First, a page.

Altered intrinsic functional connectivity of the primary visual cortex in patients with retinal vein occlusion: a resting-state fMRI study
Original Article

Altered intrinsic functional connectivity of the primary visual cortex in patients with retinal vein occlusion: a resting-state fMRI study

Ting Su1,2#, Qing Yuan1#, Xu-Lin Liao2, Wen-Qing Shi1, Xue-Zhi Zhou3, Qi Lin1, You-Lan Min1, Biao Li1, Nan Jiang2, Yi Shao1

1Department of Ophthalmology, The First Affiliated Hospital of Nanchang University, Jiangxi Province Ocular Disease Clinical Research Center, Nanchang 330006, China; 2Eye Institute of Xiamen University, Fujian Provincial Key Laboratory of Ophthalmology and Visual Science, Medical College of Xiamen University, Xiamen 361000, China; 3Department of Ophthalmology, Xiangya Hospital, Central South University, Changsha 410000, China

#These authors contributed equally to this work.

Correspondence to: Yi Shao. Department of ophthalmology, The First Affiliated Hospital of Nanchang University, No 17, YongWaiZheng Street, DongHu District, Nanchang 330006, China. Email: freebee99@163.com.

Background: To investigate the differences of spontaneous functional connectivity (FC) of the primary visual cortex (V1) between patients with retinal vein occlusion (RVO) and healthy controls (HCs) using resting-state functional magnetic resonance imaging (rs-fMRI) data.

Methods: Twenty-one patients with RVO in total (11 males, 10 females) and 21 HCs similarly analogue in age and sex background were enrolled and inspected with rs-fMRI. The difference in FC of V1 between two groups were compared using two-sample t-test. We used the receiver operating characteristic (ROC) curve to distinguish average FC values of RVO subjects from HCs. The interrelationships between FC signals of specific cerebrum regions and clinical features in RVOs were assessed with the Pearson’s correlation analysis.

Results: Compared with HCs, FC in left V1 and right middle frontal gyrus increased significantly in RVO group, while FC in left V1 and right cuneus decreased significantly. Meanwhile, patients with RVO presented increased FC between the right V1 and right middle frontal gyrus, right superior frontal gyrus, but declining FC between right V1 and right cuneus. The mean FC value between the right cuneus and the right V1 as well as the left V1 were negative correlated with the foveal thickness of RVO patients. ROC curve analysis of each brain regions showed the accuracy of AUC was excellent.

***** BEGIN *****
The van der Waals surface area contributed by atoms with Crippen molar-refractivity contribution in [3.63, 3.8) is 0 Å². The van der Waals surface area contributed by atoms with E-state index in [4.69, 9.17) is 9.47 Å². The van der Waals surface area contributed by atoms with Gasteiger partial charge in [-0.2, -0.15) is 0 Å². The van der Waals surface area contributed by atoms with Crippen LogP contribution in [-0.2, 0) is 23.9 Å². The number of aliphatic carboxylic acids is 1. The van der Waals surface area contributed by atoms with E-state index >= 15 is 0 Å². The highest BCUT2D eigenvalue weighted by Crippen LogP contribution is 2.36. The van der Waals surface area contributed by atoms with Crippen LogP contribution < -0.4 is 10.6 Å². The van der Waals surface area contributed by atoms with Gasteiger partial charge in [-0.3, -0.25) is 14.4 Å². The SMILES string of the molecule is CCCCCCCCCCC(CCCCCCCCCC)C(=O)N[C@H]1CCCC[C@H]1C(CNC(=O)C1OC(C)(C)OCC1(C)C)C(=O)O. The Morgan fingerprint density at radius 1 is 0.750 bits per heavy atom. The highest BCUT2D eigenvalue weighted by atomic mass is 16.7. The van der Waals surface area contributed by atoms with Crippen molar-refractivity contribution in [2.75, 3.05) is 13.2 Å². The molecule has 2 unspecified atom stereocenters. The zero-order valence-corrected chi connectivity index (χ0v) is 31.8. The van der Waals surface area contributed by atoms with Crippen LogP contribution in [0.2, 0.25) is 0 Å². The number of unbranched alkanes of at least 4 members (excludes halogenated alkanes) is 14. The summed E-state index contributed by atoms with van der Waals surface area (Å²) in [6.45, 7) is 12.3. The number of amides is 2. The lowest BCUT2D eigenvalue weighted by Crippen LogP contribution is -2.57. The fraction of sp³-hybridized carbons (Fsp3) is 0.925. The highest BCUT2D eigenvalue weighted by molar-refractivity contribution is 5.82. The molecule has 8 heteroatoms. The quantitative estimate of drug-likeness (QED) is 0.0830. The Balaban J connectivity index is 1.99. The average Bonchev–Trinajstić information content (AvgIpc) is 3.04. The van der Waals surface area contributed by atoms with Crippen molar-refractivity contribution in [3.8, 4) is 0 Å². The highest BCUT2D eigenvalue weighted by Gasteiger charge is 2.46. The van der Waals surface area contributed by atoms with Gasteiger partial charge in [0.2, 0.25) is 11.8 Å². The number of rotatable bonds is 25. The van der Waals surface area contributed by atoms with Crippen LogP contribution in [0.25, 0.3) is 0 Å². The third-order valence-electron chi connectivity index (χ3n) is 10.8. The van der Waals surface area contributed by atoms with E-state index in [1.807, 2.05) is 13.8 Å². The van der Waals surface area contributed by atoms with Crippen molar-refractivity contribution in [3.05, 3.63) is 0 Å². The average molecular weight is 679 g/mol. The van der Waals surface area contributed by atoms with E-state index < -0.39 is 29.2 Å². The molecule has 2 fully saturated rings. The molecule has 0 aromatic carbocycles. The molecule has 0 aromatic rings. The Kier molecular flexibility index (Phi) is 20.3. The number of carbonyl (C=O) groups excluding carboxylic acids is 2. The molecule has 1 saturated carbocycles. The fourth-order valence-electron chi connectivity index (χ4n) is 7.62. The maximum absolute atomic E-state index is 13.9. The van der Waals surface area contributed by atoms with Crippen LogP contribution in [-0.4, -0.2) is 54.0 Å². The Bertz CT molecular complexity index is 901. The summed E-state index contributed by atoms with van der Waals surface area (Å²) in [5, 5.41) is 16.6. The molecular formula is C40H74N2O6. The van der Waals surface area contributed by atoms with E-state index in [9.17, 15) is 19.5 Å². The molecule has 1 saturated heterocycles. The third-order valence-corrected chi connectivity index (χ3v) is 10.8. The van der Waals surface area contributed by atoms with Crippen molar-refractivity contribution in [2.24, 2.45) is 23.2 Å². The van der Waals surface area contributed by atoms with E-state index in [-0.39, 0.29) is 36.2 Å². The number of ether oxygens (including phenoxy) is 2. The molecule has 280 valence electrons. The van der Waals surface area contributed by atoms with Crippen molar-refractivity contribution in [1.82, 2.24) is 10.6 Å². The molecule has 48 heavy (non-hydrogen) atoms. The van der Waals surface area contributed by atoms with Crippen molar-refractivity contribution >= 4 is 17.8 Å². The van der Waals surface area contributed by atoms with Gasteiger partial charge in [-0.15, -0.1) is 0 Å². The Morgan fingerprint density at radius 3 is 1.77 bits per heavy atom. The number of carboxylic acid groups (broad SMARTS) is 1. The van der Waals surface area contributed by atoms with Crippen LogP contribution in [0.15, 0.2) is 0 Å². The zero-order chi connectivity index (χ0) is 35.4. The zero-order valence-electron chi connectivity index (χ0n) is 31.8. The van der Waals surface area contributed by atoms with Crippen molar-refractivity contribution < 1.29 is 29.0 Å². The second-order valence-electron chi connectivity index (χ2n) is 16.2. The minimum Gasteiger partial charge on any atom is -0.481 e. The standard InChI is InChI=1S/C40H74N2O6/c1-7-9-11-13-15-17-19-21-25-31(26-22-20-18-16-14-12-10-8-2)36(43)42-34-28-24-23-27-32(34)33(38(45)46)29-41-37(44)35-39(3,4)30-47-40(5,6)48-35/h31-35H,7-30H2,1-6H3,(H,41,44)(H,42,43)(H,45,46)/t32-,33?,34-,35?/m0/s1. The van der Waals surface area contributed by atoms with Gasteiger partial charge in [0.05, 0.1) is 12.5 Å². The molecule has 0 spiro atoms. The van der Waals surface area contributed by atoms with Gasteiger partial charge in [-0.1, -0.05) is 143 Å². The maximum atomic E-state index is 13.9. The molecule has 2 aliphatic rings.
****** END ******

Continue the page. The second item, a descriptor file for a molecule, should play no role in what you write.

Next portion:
Conclusions: RVO involves aberrant FC in V1 in different brain areas including visual-related and cognitive-related region, which might assist to unveil the underlying neural mechanisms of impaired visual function in RVO.

Keywords: Retinal vein occlusion (RVO); functional connectivity; spontaneous brain activity; primary visual cortex


Submitted Aug 09, 2019. Accepted for publication Mar 23, 2020.

doi: 10.21037/qims.2020.03.24


Introduction

Retinal vein occlusion (RVO) is a general retinal vascular disease with latent threatening to vision, which can be categorized into branch RVO and central RVO contingent on the affected vein obstruction (1). Previous epidemiological studies reveal that RVO is the 2nd frequent retinal vessel disorder following diabetic retinopathy leading to visual impairment and the prevalence vary from 0.5% to 2.1% of the middle age and old age group (2-4). RVO generally occurs unilaterally and exhibits diverse variations on the degrees of severity, which is ordinarily characterized by deep and superficial intraretinal haemorrhages, varying degrees of retinal venous congestion and tortuosity, cotton wool spots and cystoid macular oedema (5). Retinal ischemia, which might be complicated by RVO, often lead to a poor prognosis and potentially promote other complications (6-8), such as vitreous hemorrhage, retinal neovascularization, and neovascular glaucoma. The systemic risk factors of RVO vary from typical atherosclerosis to others as hypertension, diabetes mellitus, dyslipidemia and cerebral stroke, and the main treatments for RVO include the laser, steroid, and anti-VEGF (9,10). Routine ocular examinations for RVO include fundus fluorescein angiography (FFA) and optical coherence tomography (OCT) (11), which simply focus on the alterations of fundus itself, while the neuroimaging detection remain rarely. The investigation of RVO-related brain processes through neuroimaging is a new aspect in visual neuroscience which may help to reveal the potential mechanisms (12,13).